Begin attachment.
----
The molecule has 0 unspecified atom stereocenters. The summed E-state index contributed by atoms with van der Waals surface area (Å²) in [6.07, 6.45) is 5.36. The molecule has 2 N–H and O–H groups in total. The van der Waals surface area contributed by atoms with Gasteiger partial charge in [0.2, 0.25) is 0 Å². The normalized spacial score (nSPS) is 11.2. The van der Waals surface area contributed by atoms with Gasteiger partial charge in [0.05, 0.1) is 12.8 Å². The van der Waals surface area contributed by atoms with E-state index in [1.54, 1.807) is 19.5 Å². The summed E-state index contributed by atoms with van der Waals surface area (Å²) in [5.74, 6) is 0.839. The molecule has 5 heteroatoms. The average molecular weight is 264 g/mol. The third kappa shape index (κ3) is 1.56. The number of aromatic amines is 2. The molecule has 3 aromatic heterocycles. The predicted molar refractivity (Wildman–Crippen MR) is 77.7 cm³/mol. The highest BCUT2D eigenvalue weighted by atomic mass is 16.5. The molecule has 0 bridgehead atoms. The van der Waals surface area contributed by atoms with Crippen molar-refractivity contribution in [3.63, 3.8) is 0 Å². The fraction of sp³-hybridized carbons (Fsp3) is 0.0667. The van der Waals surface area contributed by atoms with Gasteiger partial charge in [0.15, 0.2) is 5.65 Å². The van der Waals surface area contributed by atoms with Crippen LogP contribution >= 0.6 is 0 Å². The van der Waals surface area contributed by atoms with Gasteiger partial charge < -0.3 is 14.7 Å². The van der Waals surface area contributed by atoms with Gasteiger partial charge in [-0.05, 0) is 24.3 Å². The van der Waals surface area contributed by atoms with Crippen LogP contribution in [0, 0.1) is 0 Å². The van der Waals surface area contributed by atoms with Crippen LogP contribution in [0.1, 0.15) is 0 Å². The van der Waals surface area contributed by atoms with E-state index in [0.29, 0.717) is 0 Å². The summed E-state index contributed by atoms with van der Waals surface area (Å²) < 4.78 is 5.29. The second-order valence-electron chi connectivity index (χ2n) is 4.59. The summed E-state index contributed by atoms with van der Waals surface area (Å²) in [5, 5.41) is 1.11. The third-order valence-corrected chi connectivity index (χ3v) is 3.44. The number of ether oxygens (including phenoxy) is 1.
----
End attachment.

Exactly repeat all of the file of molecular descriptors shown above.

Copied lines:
The molecule has 0 unspecified atom stereocenters. The summed E-state index contributed by atoms with van der Waals surface area (Å²) in [6.07, 6.45) is 5.36. The molecule has 2 N–H and O–H groups in total. The van der Waals surface area contributed by atoms with Gasteiger partial charge in [0.2, 0.25) is 0 Å². The normalized spacial score (nSPS) is 11.2. The van der Waals surface area contributed by atoms with Gasteiger partial charge in [0.05, 0.1) is 12.8 Å². The van der Waals surface area contributed by atoms with E-state index in [1.54, 1.807) is 19.5 Å². The summed E-state index contributed by atoms with van der Waals surface area (Å²) in [5.74, 6) is 0.839. The molecule has 5 heteroatoms. The average molecular weight is 264 g/mol. The third kappa shape index (κ3) is 1.56. The number of aromatic amines is 2. The molecule has 3 aromatic heterocycles. The predicted molar refractivity (Wildman–Crippen MR) is 77.7 cm³/mol. The highest BCUT2D eigenvalue weighted by atomic mass is 16.5. The molecule has 0 bridgehead atoms. The van der Waals surface area contributed by atoms with Crippen molar-refractivity contribution in [3.63, 3.8) is 0 Å². The fraction of sp³-hybridized carbons (Fsp3) is 0.0667. The van der Waals surface area contributed by atoms with Gasteiger partial charge in [0.15, 0.2) is 5.65 Å². The van der Waals surface area contributed by atoms with Crippen LogP contribution >= 0.6 is 0 Å². The van der Waals surface area contributed by atoms with Gasteiger partial charge < -0.3 is 14.7 Å². The van der Waals surface area contributed by atoms with Gasteiger partial charge in [-0.05, 0) is 24.3 Å². The van der Waals surface area contributed by atoms with Crippen LogP contribution in [0, 0.1) is 0 Å². The van der Waals surface area contributed by atoms with Crippen LogP contribution in [0.1, 0.15) is 0 Å². The van der Waals surface area contributed by atoms with E-state index in [0.29, 0.717) is 0 Å². The summed E-state index contributed by atoms with van der Waals surface area (Å²) < 4.78 is 5.29. The second-order valence-electron chi connectivity index (χ2n) is 4.59. The summed E-state index contributed by atoms with van der Waals surface area (Å²) in [5, 5.41) is 1.11. The third-order valence-corrected chi connectivity index (χ3v) is 3.44. The number of ether oxygens (including phenoxy) is 1.